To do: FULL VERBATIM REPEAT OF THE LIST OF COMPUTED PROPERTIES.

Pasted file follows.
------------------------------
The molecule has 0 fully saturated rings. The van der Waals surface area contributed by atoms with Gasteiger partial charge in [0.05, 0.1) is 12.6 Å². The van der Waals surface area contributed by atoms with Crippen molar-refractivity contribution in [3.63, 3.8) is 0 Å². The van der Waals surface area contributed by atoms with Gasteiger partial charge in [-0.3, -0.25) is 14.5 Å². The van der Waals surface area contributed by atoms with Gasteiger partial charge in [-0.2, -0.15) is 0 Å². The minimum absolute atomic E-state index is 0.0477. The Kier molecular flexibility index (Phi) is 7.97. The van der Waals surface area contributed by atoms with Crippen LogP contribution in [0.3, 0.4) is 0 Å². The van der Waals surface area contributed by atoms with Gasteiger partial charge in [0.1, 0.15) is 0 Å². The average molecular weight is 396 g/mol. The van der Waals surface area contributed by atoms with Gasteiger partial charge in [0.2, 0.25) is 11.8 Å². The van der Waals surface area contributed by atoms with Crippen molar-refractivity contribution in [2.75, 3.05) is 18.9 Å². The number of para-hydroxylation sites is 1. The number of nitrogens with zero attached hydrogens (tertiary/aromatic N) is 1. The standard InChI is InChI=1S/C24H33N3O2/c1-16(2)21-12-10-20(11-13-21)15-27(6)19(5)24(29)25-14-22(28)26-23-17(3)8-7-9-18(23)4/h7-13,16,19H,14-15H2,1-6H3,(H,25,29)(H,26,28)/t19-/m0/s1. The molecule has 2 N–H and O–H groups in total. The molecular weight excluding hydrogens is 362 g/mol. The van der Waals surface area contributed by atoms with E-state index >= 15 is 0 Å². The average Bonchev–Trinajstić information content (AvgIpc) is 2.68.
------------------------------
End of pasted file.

The molecule has 0 fully saturated rings. The van der Waals surface area contributed by atoms with Gasteiger partial charge in [0.05, 0.1) is 12.6 Å². The van der Waals surface area contributed by atoms with Crippen molar-refractivity contribution in [3.63, 3.8) is 0 Å². The van der Waals surface area contributed by atoms with Gasteiger partial charge in [-0.3, -0.25) is 14.5 Å². The van der Waals surface area contributed by atoms with Gasteiger partial charge in [-0.2, -0.15) is 0 Å². The minimum absolute atomic E-state index is 0.0477. The Kier molecular flexibility index (Phi) is 7.97. The van der Waals surface area contributed by atoms with Crippen LogP contribution in [0.3, 0.4) is 0 Å². The van der Waals surface area contributed by atoms with Gasteiger partial charge in [0.1, 0.15) is 0 Å². The average molecular weight is 396 g/mol. The van der Waals surface area contributed by atoms with Gasteiger partial charge in [0.2, 0.25) is 11.8 Å². The van der Waals surface area contributed by atoms with Crippen molar-refractivity contribution in [2.75, 3.05) is 18.9 Å². The number of para-hydroxylation sites is 1. The number of nitrogens with zero attached hydrogens (tertiary/aromatic N) is 1. The standard InChI is InChI=1S/C24H33N3O2/c1-16(2)21-12-10-20(11-13-21)15-27(6)19(5)24(29)25-14-22(28)26-23-17(3)8-7-9-18(23)4/h7-13,16,19H,14-15H2,1-6H3,(H,25,29)(H,26,28)/t19-/m0/s1. The molecule has 2 N–H and O–H groups in total. The molecular weight excluding hydrogens is 362 g/mol. The van der Waals surface area contributed by atoms with E-state index >= 15 is 0 Å². The average Bonchev–Trinajstić information content (AvgIpc) is 2.68.